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taxes

Reducing Police Forces Can Mean Smaller Government – and Lower Taxes

by D.J. McGuire

Supporters of the Black Lives Matter movement, by and large, aren’t thinking about property taxes – and for good reason. The recent spate of visible abuses of power by local police forces has made it clear that a serious rethink is in order regarding local “public safety.” Whether one prefers Reform, Defund, or Abolish as the rallying cry, the BLM movement clearly wants smaller, less powerful, and less intrusive police departments with fewer responsibilities.

If they (or we, if they don’t mind my admittedly late arrival to the cause) can also show this means a less expensive police, then possibilities open for new coalitions that could scramble local politics across the nation.

Of course, BLM is at present focused on reorienting local government responses to non-violent local issues away from cops and toward other local agencies – again, for very good reason. That, by itself, would not necessarily free up funds to be returned to homeowners and (indirectly) renters. However, smaller police departments also mean less powerful police unions, which would rebalance the relationship between local elected legislatures (councils and boards) and police forces in favor of the former. This could make it easier for them – and their constituents – to push for further efficiencies in local police.

Additionally, smaller police forces can mean an end to the various diseconomies of scale that come from any organization that grows beyond its most efficient point. While I have not seen particular data on this one, it’s pretty clear to me that local police forces who feel empowered to abuse the people they’re supposed to protect are likely empowered to be far less cost-efficient than they could be, and should be. Of course, that leads to an additional potential reason that smaller and less abusive police forces can also save the taxpayer money: fewer court cases and legal fees.

Why am I focusing on this matter? I have two reasons. First, there was a time when I was deeply enmeshed in local political matters of Spotsylvania County. Every budget cycle, I attempted to comb the county spending plan to find efficiencies and priority changes that could either prevent increases in property taxes or lead to a reduction in them. I had two rules that governed my endeavors: avoid cuts to education whenever I could (especially instruction), and never touch Public Safety. Next budget cycle in my current hometown, I need not be held back by the latter.

More to the point for the movement, I am hoping they (or, again, we, if they’ll take me) can see the potential for political allies in an unexpected place on the political spectrum. I still believe – perhaps naively in the current era, but I’m holding to it – that a large number of center-right voters are genuine about wanting government to be less intrusive and less costly, including local government. Many of those for whom police brutality is still an abstract concept would still be willing to address the matter if it also means lower property taxes. Meanwhile, citizens for whom lowering property taxes is a priority are sure to be more likely to look at police funding now. Indeed, you are reading the musings of one of them right now.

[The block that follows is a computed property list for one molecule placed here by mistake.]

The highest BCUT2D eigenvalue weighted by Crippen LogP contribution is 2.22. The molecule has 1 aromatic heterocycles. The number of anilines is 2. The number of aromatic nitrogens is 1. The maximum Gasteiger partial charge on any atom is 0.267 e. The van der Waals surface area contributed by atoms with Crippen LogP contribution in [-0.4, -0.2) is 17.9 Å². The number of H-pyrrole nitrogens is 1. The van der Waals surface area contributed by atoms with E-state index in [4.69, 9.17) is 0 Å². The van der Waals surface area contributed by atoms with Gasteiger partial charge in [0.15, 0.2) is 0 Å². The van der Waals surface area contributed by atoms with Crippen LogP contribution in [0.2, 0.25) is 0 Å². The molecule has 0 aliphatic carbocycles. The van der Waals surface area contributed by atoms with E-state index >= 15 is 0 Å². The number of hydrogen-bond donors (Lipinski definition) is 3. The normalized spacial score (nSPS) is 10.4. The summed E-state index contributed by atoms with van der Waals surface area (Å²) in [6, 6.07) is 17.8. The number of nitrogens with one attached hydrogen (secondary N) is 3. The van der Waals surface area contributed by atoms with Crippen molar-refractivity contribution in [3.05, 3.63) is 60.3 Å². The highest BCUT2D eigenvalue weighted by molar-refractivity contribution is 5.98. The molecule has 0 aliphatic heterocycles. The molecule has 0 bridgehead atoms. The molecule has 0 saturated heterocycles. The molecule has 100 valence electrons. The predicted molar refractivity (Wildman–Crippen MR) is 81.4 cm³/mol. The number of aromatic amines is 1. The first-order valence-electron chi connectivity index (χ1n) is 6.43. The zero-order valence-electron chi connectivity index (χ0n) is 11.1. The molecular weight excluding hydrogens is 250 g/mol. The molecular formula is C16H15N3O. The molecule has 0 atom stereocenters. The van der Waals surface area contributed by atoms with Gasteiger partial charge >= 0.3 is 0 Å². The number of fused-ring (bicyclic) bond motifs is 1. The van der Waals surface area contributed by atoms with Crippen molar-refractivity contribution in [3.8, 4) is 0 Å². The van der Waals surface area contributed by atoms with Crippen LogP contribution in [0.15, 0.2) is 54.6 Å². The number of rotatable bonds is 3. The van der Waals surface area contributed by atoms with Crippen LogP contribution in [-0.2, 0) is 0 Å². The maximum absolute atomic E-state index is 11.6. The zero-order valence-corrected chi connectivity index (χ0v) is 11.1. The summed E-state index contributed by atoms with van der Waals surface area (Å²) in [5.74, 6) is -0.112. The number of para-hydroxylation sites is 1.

These are not matters that will be linked together in the 2020 campaign, but rather in city council buildings and county courthouses over the next several years. That said, if supporters of police reduction and tax reduction can recognize our common interests, we can build a political force that can transform local government for the better across America.

Is Raising the Minimum Wage Really Progressive? Why I Say No.

by D.J. McGuire

Amazon’s announcement that it will pay all its employee no less than $15 per hour (with a call for the rest of American businesses to do the same) has added fuel to the flames of the minimum wage debate. As usual, I find myself at odds with nearly every other Democrat on the matter. The main thrust behind this is the assertion that the low-paid are being cheated by their employers, and thus the employers must bear the brunt of fixing the problem by paying higher wages. There is also a Keynesian macroeconomic argument that endorses transferring income to the lower paid as a way to stimulate aggregate demand. The former argument is simply wrong, while the latter is merely misguided. In fact, I would argue that income supports (like the Earned Income Tax Credit) are more efficient and equitable than a minimum wage hike.